For more than 50 years, Bayard Rustin was a strategist and activist in the struggle for human rights and economic justice. Born in 1912, he grew up in West Chester , Pennsylvania , where he excelled as a student, athlete and musician. While he never received his B.A., Rustin attended Wilberforce University , Cheyney State College, and the City College of New York.

Raised as a Quaker, Rustin began his lifelong career as a social and political activist in 1937, when he moved to New York after completing an activist training program of the American Friends Service Committee. At City College , he became an organizer for the Young Communist League, which hired him as a youth organizer to work on the problem of racial segregation and to advocate an anti-war position. Rustin quit the League in 1941, after the Communist Party changed its organizing focus due to the war in Europe .

In 1947, under the auspices of the FOR and CORE, Bayard Rustin helped plan the first "freedom ride" in the South, challenging Jim Crow practices that had been made illegal by a 1946 Supreme Court decision outlawing discrimination in interstate travel. Known as the Journey of Reconciliation, riders engaged in direct protest by intentionally violating the segregated seating patterns on Southern buses and trains. Along the way, they were beaten, arrested and fined. Arrested in North Carolina , Rustin served 22 days on a chain gang. His account of that experience, serialized in The New York Post, spurred an investigation that contributed to the abolition of chain gangs in North Carolina . The Journey was the prototype for the Freedom Rides of the early 1960s. In the late 1940s, Mr. Rustin was instrumental in securing President Truman’s order eliminating segregation in the armed forces.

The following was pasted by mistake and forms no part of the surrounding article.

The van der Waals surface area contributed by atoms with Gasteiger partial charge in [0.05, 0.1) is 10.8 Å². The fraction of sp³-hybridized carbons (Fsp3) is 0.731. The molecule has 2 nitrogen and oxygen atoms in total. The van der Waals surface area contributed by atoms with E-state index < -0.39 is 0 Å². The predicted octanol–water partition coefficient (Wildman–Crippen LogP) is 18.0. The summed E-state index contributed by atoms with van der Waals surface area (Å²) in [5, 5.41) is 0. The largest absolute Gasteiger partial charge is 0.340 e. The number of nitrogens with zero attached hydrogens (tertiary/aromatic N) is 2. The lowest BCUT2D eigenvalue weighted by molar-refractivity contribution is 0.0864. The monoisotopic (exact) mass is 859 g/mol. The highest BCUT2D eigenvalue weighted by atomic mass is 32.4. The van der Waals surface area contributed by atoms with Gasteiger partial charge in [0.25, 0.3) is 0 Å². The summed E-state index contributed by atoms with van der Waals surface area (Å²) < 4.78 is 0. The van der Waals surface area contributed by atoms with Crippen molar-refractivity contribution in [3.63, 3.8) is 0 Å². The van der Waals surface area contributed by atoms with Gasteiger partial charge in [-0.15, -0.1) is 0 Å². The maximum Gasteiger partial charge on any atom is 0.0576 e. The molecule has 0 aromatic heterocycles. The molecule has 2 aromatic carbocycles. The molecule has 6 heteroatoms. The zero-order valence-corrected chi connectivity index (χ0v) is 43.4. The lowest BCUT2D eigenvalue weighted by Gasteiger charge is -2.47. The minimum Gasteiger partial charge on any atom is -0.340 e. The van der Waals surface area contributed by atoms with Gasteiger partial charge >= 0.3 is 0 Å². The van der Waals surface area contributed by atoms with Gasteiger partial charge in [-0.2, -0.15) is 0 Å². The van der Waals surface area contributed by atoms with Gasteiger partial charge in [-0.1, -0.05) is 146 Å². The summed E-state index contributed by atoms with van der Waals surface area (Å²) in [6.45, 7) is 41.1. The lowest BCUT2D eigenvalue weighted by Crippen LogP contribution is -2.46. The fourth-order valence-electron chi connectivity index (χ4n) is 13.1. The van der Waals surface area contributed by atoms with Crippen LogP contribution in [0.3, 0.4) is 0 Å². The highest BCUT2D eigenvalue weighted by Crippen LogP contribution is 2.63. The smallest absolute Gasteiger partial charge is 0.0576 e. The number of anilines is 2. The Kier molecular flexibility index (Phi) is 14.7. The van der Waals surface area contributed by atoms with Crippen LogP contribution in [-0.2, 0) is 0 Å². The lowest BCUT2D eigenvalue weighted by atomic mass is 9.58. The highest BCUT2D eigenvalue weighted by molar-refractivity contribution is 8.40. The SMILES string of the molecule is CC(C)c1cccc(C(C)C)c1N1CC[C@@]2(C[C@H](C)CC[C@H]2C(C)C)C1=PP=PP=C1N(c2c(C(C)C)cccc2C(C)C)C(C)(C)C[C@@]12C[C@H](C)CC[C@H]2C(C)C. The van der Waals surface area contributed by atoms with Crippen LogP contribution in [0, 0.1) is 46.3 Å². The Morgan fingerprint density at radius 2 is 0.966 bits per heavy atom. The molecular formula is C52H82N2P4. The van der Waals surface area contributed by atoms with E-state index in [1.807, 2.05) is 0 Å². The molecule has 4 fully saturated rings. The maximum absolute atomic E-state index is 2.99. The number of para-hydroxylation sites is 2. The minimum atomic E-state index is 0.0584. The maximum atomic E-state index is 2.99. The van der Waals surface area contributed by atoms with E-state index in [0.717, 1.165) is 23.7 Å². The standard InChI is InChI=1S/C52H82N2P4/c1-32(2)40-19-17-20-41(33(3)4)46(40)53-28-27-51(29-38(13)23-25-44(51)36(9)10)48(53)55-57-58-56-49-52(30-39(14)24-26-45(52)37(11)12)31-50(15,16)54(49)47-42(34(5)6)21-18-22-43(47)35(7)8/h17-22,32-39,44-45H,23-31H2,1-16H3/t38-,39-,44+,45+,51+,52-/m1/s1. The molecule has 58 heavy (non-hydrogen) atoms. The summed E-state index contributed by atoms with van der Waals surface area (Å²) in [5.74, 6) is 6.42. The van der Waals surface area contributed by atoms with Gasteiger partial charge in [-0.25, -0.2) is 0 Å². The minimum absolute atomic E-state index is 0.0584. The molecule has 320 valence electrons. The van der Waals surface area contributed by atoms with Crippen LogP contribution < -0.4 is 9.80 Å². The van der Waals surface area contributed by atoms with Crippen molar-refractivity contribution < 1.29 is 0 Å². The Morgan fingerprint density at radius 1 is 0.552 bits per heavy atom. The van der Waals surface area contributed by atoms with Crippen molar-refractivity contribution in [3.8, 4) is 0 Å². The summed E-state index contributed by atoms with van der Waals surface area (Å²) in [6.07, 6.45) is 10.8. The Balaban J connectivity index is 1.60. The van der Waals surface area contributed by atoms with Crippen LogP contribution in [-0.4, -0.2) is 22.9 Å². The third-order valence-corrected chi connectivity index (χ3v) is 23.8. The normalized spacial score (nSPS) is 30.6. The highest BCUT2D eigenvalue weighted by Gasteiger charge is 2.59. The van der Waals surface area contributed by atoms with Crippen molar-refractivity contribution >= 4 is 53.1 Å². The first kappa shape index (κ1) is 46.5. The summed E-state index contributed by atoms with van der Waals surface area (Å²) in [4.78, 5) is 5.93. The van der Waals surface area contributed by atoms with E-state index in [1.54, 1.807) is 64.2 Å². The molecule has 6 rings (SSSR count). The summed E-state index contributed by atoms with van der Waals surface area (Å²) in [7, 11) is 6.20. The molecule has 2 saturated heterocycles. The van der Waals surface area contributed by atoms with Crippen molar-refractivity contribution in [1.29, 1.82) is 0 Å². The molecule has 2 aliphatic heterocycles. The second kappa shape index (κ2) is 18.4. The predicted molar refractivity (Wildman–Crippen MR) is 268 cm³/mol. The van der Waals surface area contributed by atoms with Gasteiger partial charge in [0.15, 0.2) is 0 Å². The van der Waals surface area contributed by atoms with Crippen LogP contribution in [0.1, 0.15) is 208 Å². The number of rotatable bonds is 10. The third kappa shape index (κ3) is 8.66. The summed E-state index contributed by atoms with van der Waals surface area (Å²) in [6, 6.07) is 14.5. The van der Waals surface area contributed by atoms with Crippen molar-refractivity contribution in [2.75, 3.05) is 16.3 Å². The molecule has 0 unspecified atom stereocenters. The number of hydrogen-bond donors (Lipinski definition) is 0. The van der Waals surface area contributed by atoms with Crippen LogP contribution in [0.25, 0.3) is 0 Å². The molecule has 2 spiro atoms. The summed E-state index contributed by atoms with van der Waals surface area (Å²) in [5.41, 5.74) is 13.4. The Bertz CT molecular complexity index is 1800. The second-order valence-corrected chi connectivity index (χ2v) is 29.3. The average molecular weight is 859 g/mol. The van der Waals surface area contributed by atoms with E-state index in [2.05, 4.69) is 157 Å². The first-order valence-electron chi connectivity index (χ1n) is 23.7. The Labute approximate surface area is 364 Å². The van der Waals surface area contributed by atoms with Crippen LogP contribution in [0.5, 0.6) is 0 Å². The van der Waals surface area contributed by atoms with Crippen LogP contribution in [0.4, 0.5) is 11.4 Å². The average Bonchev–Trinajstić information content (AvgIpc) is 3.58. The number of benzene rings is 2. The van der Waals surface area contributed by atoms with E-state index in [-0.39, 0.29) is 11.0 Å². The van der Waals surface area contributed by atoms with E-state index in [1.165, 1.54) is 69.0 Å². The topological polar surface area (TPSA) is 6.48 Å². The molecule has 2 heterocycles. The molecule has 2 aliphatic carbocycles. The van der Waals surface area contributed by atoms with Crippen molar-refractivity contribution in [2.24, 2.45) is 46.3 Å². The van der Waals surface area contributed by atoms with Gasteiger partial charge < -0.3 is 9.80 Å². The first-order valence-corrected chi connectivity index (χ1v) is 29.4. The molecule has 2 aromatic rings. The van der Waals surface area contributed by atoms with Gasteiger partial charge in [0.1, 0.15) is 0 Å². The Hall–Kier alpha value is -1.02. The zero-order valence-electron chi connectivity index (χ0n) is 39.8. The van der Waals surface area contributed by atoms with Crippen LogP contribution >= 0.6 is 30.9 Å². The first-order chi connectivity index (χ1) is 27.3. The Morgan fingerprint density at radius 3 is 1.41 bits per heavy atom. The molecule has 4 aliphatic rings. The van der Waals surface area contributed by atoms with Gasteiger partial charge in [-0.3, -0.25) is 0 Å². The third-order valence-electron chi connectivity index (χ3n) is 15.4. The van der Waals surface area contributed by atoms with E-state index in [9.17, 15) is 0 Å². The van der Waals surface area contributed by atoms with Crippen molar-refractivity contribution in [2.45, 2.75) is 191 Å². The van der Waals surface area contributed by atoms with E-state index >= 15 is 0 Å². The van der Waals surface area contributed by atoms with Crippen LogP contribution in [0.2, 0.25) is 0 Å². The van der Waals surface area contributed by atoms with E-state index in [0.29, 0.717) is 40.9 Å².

In 1956, at Mr. Randolph’s request, he was granted temporary leave from his position to assist Dr. Martin Luther King, Jr. in the early days of the Montgomery Bus Boycott. His extensive background in the theory, strategies, and tactics of nonviolent direction action proved invaluable to Dr. King.

Mr. Rustin organized the Prayer Pilgrimage for Freedom in 1957, The National Youth Marches for Integrated Schools in 1958 and 1959, and was the Deputy Director and chief organizer of the 1963 March on Washington for Jobs and Freedom which, at that time, was the largest demonstration in the nation’s history. Thought by many to be the high point of the Civil Rights movement, the March on Washington served as the platform for Dr. Kings historic "I Have a Dream" speech and helped secure pending civil rights legislation.

Mr. Rustin had a long involvement with refugee affairs. As a Vice Chairman of the International Rescue Committee, he traveled the world working to secure food, medical care, education, and proper resettlement for refugees. His visits to Southeast Asia helped to bring the plight of the Vietnamese "boat people" to the attention of the American public. In 1980 he took part in the international March for Survival on the Thai-Cambodian border. In 1982, he also helped found the National Emergency Coalition for Haitian Refugees.

As Chairman of the Executive Committee of Freedom House, an agency which monitors international freedom and human rights, Mr. Rustin observed elections in Zimbabwe , El Salvador , and Grenada . His last mission abroad, coordinated by Freedom House, was a delegation to Haiti to help create democratic reform in that country.

At the time of his death, Bayard Rustin was Co-Chairman of the A. Philip Randolph Institute and President of the A. Philip Randolph Educational Fund. He was Chairman of Social Democrats USA, a member of the United States Holocaust Memorial Council, and a life member of Actors' Equity. He also served on numerous boards and committees, and was the recipient of more than a dozen honorary doctorates.

©2005 by Kenny Smith